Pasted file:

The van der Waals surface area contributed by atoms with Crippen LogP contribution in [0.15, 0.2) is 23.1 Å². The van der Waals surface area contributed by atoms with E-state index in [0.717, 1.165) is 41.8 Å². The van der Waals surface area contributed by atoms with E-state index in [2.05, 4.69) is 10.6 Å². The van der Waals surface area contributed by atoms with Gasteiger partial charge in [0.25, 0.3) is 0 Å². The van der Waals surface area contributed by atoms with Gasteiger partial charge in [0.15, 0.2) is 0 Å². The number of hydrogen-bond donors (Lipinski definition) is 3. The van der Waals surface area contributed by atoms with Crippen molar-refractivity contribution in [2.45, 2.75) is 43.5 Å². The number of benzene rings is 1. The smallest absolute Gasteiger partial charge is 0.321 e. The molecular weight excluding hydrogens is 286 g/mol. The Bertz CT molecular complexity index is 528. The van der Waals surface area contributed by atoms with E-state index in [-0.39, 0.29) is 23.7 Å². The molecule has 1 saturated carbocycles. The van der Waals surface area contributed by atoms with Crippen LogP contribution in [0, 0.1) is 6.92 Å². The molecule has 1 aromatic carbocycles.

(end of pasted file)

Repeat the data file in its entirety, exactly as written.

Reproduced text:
The van der Waals surface area contributed by atoms with Crippen LogP contribution in [0.15, 0.2) is 23.1 Å². The van der Waals surface area contributed by atoms with E-state index in [0.717, 1.165) is 41.8 Å². The van der Waals surface area contributed by atoms with E-state index in [2.05, 4.69) is 10.6 Å². The van der Waals surface area contributed by atoms with Gasteiger partial charge in [0.25, 0.3) is 0 Å². The van der Waals surface area contributed by atoms with Gasteiger partial charge in [0.15, 0.2) is 0 Å². The number of hydrogen-bond donors (Lipinski definition) is 3. The van der Waals surface area contributed by atoms with Crippen molar-refractivity contribution in [2.45, 2.75) is 43.5 Å². The number of benzene rings is 1. The smallest absolute Gasteiger partial charge is 0.321 e. The molecular weight excluding hydrogens is 286 g/mol. The Bertz CT molecular complexity index is 528. The van der Waals surface area contributed by atoms with E-state index in [-0.39, 0.29) is 23.7 Å². The molecule has 1 saturated carbocycles. The van der Waals surface area contributed by atoms with Crippen LogP contribution in [0, 0.1) is 6.92 Å². The molecule has 1 aromatic carbocycles.